Neuroimaging tools could open a window on residual neurofunctional activity in the absence of detectable behavioural responses in patients with disorders of consciousness (DOC). Nevertheless, the literature on this topic is characterised by a large heterogeneity of paradigms and methodological approaches that can undermine the reproducibility of the results. To explicitly test whether task-related functional magnetic resonance imaging (fMRI) can be used to systematically detect neurofunctional differences between different classes of DOC, and whether these differences are related with a specific category of cognitive tasks (either active or passive), we meta-analyzed 22 neuroimaging studies published between 2005 and 2017 using the Activation Likelihood Estimate method. The results showed that: (1) active and passive tasks rely on well-segregated patterns of activations; (2) both unresponsive wakeful syndrome and patients in minimally conscious state activated a large portion of the dorsal-attentional network; (3) shared activations between patients fell mainly in the passive activation map (7492 voxels), while only 48 voxels fell in a subcortical region of the active-map. Our results suggest that DOCs can be described along a continuum-rather than as separated clinical categories-and characterised by a widespread dysfunction of brain networks rather than by the impairment of a well functionally anatomically defined one.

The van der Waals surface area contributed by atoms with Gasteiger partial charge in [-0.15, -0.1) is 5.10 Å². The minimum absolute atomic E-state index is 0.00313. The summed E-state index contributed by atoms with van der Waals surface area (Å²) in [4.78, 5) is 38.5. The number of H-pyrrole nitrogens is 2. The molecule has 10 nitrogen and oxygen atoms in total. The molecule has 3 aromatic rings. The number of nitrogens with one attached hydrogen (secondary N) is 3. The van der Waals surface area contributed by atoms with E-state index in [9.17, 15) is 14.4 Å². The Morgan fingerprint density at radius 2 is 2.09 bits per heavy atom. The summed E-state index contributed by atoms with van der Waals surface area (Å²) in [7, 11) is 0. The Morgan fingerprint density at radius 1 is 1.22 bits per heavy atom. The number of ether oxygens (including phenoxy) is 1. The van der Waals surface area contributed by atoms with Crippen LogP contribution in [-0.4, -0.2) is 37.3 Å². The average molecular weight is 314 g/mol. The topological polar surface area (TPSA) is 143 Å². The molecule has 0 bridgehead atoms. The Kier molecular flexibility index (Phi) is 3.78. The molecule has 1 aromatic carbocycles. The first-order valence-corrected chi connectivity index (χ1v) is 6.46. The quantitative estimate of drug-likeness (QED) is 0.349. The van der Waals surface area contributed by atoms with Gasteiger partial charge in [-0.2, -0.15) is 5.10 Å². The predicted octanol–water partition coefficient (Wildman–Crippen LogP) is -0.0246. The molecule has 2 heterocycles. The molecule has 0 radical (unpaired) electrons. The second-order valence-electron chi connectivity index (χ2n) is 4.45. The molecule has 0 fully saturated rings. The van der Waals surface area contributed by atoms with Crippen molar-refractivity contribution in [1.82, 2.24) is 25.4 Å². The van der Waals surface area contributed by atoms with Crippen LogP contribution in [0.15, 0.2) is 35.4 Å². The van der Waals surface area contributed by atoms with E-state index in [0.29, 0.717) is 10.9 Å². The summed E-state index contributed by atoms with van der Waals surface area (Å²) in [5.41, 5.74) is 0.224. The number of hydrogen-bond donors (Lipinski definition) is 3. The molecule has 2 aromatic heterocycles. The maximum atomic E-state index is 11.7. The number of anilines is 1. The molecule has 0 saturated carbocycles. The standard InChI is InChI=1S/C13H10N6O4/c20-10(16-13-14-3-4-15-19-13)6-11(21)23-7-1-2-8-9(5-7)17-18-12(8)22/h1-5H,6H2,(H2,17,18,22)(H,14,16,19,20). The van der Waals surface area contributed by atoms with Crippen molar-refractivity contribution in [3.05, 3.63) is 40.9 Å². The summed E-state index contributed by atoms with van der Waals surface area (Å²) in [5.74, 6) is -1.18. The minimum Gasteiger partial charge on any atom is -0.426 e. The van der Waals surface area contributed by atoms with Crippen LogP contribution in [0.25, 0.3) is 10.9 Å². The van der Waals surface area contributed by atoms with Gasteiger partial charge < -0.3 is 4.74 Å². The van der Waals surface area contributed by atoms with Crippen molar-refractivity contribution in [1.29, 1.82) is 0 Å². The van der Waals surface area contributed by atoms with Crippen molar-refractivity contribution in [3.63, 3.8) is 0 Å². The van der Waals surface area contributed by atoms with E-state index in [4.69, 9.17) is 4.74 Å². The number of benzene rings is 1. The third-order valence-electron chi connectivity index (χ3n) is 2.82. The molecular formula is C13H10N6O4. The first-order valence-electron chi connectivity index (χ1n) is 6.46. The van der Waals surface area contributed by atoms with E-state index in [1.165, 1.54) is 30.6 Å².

Keywords: GingerALE; fMRI; minimally conscious state; unresponsive wakefulness syndrome.